When Being Human Isn’t Good Enough

Today I wish to direct your attention to a couple of posts from around the blogosphere this past week.

First is a post which appeared over at the Desiring God website entitled “Ransomed: He Sets the Prisoner Free” by Elizabeth Wann.  This is a piece by a self-confessed indie kid in which she describes how the indie lifestyle led to a certain arrogance and hardness of heart which was not becoming of a good Christian life.  This led her into a place of spiritual slavery which became apparent to her when a relationship ended badly.

This piece speaks to one of the standard anxieties of evangelicalism:  namely, that being human is simply not good enough for God.  Wann was into the indie lifestyle–liking new bands before they became popular, going to indie bars with all her indie friends to listen to indie bands.  Not that there is anything inherently wrong with the indie lifestyle per se, but when it comes into contact with the corrupt human heart, the result is an idolatrous devotion to the indie lifestyle.

Since when is this something to be repented of?  Since when is the human need and desire for belonging, expressed through a certain musical/lifestyle preference and community with others who share said musical/lifestyle preference, something to be repented of?

John Piper has been on my shit list ever since “Farewell Rob Bell” a couple of years back, and this is one of the primary reasons.  In his formulation of Christianity, being human is something to be repented of, in tears and on one’s knees.  I cannot and will not accept this.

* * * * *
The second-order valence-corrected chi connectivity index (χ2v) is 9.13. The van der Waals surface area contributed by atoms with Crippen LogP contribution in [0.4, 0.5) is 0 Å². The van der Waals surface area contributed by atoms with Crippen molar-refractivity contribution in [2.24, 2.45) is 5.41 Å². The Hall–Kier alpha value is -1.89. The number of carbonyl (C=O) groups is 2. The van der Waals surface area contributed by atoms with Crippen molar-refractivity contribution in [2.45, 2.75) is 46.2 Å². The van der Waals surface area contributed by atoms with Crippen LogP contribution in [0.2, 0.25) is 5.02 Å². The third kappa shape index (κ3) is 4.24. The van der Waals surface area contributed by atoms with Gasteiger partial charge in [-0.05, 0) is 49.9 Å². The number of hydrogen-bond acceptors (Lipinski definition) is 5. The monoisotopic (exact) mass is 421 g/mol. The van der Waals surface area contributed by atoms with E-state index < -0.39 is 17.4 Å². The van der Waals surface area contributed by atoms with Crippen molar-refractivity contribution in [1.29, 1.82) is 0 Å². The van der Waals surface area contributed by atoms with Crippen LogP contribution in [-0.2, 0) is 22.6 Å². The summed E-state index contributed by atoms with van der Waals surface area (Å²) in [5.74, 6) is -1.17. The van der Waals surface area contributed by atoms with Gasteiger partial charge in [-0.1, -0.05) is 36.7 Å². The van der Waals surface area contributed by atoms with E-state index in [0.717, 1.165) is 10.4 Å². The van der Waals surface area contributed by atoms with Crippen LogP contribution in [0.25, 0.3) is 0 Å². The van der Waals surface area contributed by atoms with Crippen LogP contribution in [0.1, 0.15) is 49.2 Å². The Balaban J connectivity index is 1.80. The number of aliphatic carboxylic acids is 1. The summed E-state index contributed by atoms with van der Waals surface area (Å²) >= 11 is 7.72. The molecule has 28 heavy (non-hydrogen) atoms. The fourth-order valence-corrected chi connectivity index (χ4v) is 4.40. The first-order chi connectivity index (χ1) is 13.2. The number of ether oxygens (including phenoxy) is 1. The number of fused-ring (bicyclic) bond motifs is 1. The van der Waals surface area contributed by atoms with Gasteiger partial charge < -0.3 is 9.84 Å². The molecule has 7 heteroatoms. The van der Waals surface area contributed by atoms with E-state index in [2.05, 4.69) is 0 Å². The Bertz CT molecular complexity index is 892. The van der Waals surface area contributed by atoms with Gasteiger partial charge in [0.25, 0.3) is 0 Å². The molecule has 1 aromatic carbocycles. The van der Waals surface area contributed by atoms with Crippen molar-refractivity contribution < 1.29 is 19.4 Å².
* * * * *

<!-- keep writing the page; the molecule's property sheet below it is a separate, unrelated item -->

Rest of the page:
The next piece I wish to share appeared at internetmonk.com this past week and is entitled “You don’t have to ‘do grief right’“.  It is a reflection on how evangelicals are taught to handle grief, with its jumping-off point the story of a nationally known up-and-coming pastor who recently lost his wife in horrific fashion.  His response to the loss has led to internet/Fox News conspiracy theories that he was involved in her death.  In his statements following her death, which are quoted copiously and linked in the article, the pastor talks at length about God’s purpose in the tragedy.

The takeaway:  We don’t know, and can’t know, God’s purpose in events of horrific loss.  We don’t know, and can’t know, what God wants to say to others/the church through such events.  The experience of losing someone close to you is not something to be “used” or “wasted”.

It is perfectly human to hurt and grieve in the face of horrific loss, to not know any of the answers as to God’s purpose in said loss, to not have positive feelings to balance out the negative, in short, to not be in control of the grieving process.  Yet in the universe of evangelicalism, we imagine that through the right tools and principles applied at the right time and in the right fashion, we can shortcut the grieving process and effect a return to happiness.  We imagine that we must remain positive at all times, in all circumstances, to bear a good “witness” to a world that needs to hear the Gospel message of Jesus Christ.  As a result, much that is part of the normal human experience has no place in evangelicalism.

Don’t accept this, people.  It is not right.

In both of these pieces, the recurring theme is that being human is not good enough in evangelicalism.  Don’t accept this, people.  God knows that we are human, and He is okay with it.  If your theology does not permit you to accept this, then change your theology.


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